SALEM, Ore. -- Low levels of toxins caused by algae blooms in Detroit Lake have been discovered in Salem's drinking water, prompting officials to warn parents not to give tap water to children under 6 years old.
People with compromised health and immune systems also are being told not to drink tap water.
Other affected cities include Turner and Stayton.
Bottled water should be used for drinking, making infant formula, making ice and preparing food and beverages for the affected groups, officials said.
"Children under the age of six, people with compromised immune systems, people receiving dialysis treatment, people with pre-existing liver conditions, pets, pregnant women or nursing mothers, or other sensitive populations should follow this advisory," a news release states.
Salem-Keizer Public Schools will offer bottled water for students who are pre-K through first grade, district officials said Tuesday afternoon. This water will also be given to students who are medically fragile and students and staff who are nursing or pregnant.
Bottled water will not be provided to schools in Keizer because the city's water comes from a different supply and is not be affected.
Salem-Keizer officials said they will adjust how school meals are prepared until the water no longer poses a threat. Students are still able to wash their hands, as long as the water is not blue or green, said Lillian Govus, a spokeswoman for the district.
Govus said the district had already secured 100,000 water bottles to deliver to schools.
By Tuesday evening, grocery stores across Salem were already reporting a growing shortage of bottled water following reports of the fouled water supply.
From WinCo Foods to Safeway, the amount of bottled water was dwindling or already gone, store officials said at multiple locations.
The toxins originated with algae blooms first detected last week in Detroit Lake. That water continues down the North Santiam River, which becomes the Santiam Canyon and City of Salem's drinking water source.
There are about 185,000 people who live in the cities that draw their municipal drinking water from the North Santiam River, not including farms in rural communities that draw water from the river.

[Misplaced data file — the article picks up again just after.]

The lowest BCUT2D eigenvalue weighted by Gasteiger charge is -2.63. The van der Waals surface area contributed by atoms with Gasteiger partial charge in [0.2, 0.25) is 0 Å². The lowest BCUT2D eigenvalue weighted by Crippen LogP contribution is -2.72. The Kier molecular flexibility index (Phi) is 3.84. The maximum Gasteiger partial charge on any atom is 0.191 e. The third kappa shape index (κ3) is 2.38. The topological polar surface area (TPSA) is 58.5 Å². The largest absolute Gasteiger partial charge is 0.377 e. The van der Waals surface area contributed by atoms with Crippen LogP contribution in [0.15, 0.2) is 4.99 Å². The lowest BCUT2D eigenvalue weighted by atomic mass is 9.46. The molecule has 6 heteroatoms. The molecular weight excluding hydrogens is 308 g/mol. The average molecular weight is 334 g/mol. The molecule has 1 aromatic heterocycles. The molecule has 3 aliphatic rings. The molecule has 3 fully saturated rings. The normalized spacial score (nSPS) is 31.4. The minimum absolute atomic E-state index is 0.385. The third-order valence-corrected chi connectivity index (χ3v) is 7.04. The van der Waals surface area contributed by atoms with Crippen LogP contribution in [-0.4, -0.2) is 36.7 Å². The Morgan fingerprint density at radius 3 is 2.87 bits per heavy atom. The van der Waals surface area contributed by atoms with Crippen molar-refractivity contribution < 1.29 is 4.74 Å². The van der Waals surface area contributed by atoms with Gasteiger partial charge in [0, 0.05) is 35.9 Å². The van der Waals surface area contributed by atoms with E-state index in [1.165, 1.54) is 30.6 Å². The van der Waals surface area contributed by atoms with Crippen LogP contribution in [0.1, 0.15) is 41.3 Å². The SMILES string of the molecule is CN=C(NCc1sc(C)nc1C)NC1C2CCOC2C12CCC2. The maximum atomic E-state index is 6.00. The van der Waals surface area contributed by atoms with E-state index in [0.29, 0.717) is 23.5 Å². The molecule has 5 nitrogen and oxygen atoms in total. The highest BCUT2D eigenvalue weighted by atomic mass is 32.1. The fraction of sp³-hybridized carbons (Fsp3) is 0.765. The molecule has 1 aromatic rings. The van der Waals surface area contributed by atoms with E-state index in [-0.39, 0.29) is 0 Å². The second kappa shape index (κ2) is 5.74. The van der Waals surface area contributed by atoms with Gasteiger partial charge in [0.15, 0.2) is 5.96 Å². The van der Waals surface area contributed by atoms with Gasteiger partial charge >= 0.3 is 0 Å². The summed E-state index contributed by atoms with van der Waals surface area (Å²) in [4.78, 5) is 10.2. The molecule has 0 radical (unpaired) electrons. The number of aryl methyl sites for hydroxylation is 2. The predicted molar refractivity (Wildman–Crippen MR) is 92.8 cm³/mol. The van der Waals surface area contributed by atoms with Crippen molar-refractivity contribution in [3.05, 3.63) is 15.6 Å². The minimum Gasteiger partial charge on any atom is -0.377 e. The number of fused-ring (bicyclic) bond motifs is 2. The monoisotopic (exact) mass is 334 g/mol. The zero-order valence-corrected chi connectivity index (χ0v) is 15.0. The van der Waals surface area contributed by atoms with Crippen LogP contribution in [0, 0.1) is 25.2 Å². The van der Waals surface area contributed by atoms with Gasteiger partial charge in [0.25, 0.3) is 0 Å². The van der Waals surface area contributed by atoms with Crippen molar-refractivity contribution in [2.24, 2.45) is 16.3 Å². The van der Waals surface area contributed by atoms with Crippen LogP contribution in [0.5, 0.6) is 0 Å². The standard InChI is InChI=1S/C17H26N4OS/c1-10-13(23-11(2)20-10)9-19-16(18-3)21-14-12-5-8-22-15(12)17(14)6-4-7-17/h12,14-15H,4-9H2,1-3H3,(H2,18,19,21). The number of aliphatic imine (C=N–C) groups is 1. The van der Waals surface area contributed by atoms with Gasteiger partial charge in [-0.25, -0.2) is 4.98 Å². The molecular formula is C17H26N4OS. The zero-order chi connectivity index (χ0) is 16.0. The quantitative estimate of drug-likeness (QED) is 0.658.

Salem’s drinking water was tested May 23 and 25. Results confirmed the presence of cyanotoxins in the drinking water above acceptable levels for children and those in compromised health.
“We’ve had no reports of health impacts so far,” said David Farrer, with the Oregon Health Authority. “In the latest tests, the concentrations have been below the threshold for adults, but above the threshold for younger kids.
“The way the symptoms develop, it would be pretty similar to a stomach bug or food poisoning. It would include a lot of vomiting."
The advisory was extended for an unspecified period when new test results came in on Thursday.
Algae blooms in Detroit Lake are common in the late spring and early summer. But the algae blooms observed this year appear to be more widespread and potent.
Three toxic blooms were identified in locations around Detroit Lake on May 23 and 25 — at Blowout Arm, Heater Creek Arm and near the dam.
The bloom in Blowout Arm had the highest concentration of toxins, Oregon Health Authority officials said.
A liver toxin called "microcystin" was tested at 48.21 parts per billion in that location. A health advisory is triggered when levels are 4 parts per billion. Levels were lower, but still highly elevated, on May 25.
"Those toxin levels are high, " Rebecca Hillwig, natural resource specialist with the Oregon Health Authority, told the Statesman Journal last week.
Downstream, in the North Santiam River, tests also revealed elevated levels of toxins. Tests on May 23 showed the toxin cylindrospermopsin at 6.9 parts per billion — above the safe threshold even for adults.
By the May 25 test, levels had dropped to 1.9 parts per billion for cylindrospermopsin — safe for adults but not for small children.
Those levels would have been lower by the time it reached people’s taps in Salem, but it was high enough to raise concerns, Farrer said.
It's unclear exactly why algae blooms always seem to pop up this time of year at Detroit Lake, but Hillwig suspects it has something to do with Detroit Lake raising its water level to the summertime "full pool."
"Historically, Detroit Lake is one of the earlier bloomers when it comes to algae, compared to other reservoirs," she said. "It could very well have something to do with the rivers bringing a lot of nutrients into the lake at once."
Drinking water containing cyanotoxins at levels exceeding the national drinking water Health Advisories can put people at risk of various adverse health effects including upset stomach, vomiting and diarrhea, as well as liver and kidney damage, according to the advisory.
Officials said people should seek medical attention if you or family members are experiencing illness.
- Mill City